I haven't even been in a situation where I've been asked to pay to play. Played plenty of free shows, sold a lot of presale tickets, but never paid to play. And if a promoter asked me to pay to play, honestly I'd be a little offended. Then again maybe I'm not good enough to even be asked to pay to play :lol: I don't see a situation where you're paying to be on a stage and you're going to actually reap any benefits for it. A stroke to the ego, maybe a stroke to your wang if you're lucky, but other than that.... why bother?
     
  17. GunpointMetal

    GunpointMetal SS.org Regular

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    The Rave, one of the biggest venues for moderately well-known acts in my state, charges anywhere from $300-$500 for bands to open for nationals. They make the band buy their presale tickets up front, so the venue and promoter make their money they need for guarantees before one actual ticket is sold. This place will sometimes have like 7-8 bands opening shows on the smaller bar stages...so these guys are paying out the wazoo for a chance to play on a tiny little stage about 100 feet from the "real stage" about two and half hours before any of the drawing bands are playing...sounds like money well spent to me!
     
  18. WhiteWalls

    WhiteWalls SS.org Regular

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    It's a sad situation but the problem is that there are way too many bands compared to the number of people who go watch them.
    This makes it so the average band will almost never generate a profit for the promoter, so he has to take other guarantees to be able to do his job, by selling tickets to the band, to eliminate the risk of losing money if no one shows up.

    I was pretty enraged at first but I think this is the right way to go, because the ONLY alternative right now is straight cash pay to play. At least by selling tickets to the band you will bring more people and the band will actually work to grow a fanbase, rather than sitting on its ass on Facebook waiting for something to magically happen (I hope this is not your case but believe me, it's very common)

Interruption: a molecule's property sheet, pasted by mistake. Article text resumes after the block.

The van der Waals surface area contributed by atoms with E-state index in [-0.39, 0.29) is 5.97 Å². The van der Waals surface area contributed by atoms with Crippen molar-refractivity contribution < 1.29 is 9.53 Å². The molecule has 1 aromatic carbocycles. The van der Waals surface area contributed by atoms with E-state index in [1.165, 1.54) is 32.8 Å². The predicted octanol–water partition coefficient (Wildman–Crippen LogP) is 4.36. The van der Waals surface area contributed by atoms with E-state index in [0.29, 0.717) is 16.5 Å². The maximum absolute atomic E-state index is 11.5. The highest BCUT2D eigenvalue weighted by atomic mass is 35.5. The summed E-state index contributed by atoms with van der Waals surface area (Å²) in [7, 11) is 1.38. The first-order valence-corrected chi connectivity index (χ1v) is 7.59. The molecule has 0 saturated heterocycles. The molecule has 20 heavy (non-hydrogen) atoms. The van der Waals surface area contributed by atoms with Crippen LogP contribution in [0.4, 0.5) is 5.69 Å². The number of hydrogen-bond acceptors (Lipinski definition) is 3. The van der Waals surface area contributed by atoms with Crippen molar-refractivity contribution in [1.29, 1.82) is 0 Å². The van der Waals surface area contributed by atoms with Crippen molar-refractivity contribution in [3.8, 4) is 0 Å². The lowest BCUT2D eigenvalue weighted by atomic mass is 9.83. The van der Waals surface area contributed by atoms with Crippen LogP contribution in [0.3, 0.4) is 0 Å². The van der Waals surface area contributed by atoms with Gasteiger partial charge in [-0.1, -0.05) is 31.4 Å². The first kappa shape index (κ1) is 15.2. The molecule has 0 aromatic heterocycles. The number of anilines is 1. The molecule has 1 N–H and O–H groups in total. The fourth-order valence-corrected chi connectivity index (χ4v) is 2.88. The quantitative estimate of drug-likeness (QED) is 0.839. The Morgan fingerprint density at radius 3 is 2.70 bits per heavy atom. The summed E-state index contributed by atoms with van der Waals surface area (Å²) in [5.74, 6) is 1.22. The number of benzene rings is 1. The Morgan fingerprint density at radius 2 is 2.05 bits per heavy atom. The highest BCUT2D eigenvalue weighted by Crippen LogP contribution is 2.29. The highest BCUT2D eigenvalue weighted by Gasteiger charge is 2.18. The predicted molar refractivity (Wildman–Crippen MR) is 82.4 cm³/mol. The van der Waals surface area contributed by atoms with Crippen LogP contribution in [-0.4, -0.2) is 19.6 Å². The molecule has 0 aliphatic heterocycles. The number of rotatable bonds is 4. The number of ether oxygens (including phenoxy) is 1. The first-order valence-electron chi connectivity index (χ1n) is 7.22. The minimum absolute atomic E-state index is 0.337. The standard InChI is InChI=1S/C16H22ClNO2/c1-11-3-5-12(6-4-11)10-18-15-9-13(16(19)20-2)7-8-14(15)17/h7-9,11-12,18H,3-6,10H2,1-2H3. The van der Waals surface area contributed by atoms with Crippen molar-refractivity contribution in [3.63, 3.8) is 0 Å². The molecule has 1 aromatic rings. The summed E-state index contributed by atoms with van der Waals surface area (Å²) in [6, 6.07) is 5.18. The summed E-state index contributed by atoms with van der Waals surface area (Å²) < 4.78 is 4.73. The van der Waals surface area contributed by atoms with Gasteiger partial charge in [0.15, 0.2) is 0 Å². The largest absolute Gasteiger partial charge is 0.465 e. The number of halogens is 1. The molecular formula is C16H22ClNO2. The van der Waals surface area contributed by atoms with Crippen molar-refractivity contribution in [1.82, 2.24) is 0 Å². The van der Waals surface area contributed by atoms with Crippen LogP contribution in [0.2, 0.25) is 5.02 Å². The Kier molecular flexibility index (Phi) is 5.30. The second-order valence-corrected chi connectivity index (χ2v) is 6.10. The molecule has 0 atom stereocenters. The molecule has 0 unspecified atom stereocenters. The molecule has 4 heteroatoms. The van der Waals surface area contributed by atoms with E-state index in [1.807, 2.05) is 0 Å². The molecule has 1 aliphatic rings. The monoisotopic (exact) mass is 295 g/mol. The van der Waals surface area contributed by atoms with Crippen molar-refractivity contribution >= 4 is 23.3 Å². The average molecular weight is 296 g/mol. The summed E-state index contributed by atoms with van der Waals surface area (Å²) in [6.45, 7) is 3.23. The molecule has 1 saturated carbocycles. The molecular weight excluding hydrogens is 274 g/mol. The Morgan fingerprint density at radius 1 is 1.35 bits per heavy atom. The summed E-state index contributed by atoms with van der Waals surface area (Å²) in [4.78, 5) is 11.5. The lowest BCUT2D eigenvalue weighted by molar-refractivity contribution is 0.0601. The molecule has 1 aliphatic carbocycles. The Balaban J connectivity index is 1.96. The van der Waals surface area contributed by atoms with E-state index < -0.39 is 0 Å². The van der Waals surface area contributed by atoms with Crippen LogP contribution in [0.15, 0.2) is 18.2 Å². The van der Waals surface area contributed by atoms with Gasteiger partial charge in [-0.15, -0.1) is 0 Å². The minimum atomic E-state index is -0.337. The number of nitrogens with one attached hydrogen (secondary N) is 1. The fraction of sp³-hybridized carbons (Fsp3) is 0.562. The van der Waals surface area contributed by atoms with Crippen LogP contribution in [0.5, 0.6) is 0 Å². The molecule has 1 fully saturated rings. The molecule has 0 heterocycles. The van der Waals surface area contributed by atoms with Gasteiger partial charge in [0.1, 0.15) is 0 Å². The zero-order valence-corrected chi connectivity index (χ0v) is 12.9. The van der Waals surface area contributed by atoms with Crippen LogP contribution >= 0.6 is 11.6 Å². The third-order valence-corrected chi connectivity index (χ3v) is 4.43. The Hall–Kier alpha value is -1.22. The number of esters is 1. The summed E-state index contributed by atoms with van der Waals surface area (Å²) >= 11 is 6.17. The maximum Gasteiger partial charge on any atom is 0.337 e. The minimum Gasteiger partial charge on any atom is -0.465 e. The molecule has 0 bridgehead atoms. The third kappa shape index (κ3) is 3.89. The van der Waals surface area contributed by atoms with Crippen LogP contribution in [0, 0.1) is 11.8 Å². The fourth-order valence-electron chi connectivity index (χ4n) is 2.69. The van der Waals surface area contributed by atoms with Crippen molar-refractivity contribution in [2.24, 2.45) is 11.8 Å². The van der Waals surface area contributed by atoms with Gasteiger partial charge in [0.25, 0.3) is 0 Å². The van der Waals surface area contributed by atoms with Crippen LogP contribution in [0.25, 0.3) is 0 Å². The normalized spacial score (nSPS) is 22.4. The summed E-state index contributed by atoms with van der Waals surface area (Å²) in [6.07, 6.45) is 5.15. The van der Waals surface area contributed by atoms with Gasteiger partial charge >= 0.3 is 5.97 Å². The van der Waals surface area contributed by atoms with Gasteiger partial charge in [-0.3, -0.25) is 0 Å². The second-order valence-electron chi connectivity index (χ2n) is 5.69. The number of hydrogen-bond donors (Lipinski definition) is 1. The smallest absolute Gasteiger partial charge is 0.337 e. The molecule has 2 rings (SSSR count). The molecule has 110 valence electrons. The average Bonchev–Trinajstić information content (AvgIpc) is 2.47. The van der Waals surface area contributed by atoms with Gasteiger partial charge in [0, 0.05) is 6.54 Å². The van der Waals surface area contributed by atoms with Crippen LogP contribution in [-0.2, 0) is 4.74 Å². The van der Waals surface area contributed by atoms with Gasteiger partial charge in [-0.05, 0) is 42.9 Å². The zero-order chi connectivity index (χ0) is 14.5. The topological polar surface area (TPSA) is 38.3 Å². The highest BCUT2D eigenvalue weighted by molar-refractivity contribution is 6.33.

If you want to open for a good band that is on tour in town, 90% of the time it's hundreds of euros of cash pay to play.
    (this is based on my country of course, it may be different in others!)
     
  19. Riffer Madness

    Riffer Madness Thrashing since '96

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    Sounds like bs to force a band to buy tickets just so they can then work for free while someone else's getting paid.

    I can see how buying into a certain gig might be beneficial if a popular band sees your set, or has a fanbase who would like your music though...
     
  20. scottro202

    scottro202 I'm walkin' here!!!

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    Forcing the band to BUY the tickets up front indeed is a load of bull. What's fair is a scenario where it's like:

    Venue gives Band 100 tickets. Band sells all 100 tickets, at $10 a pop. Band has $1000 in gross revenue from ticket sales. Day of show, band takes $1000 to venue, gives them that gross revenue. And for the 100 tickets gone, band gets $300 back for the $100 tickets sold. That's basically a door split of 7/3 venue/band, but it's all done before the show. That's how most of the venues I've played around here do it and it's worked well for me as a musician, and I haven't gotten complaints from anybody so I guess it works for them too :lol: That's exactly how Atlanta's big "alternative music venue" (for lack of better term), the Masquerade deals with locals.

    But when booking a show a band should never have to straight-up right a check to a venue. That's stupid. One venue (I won't name) that most bands in the area avoid playing even says that almost exactly on their website :lol: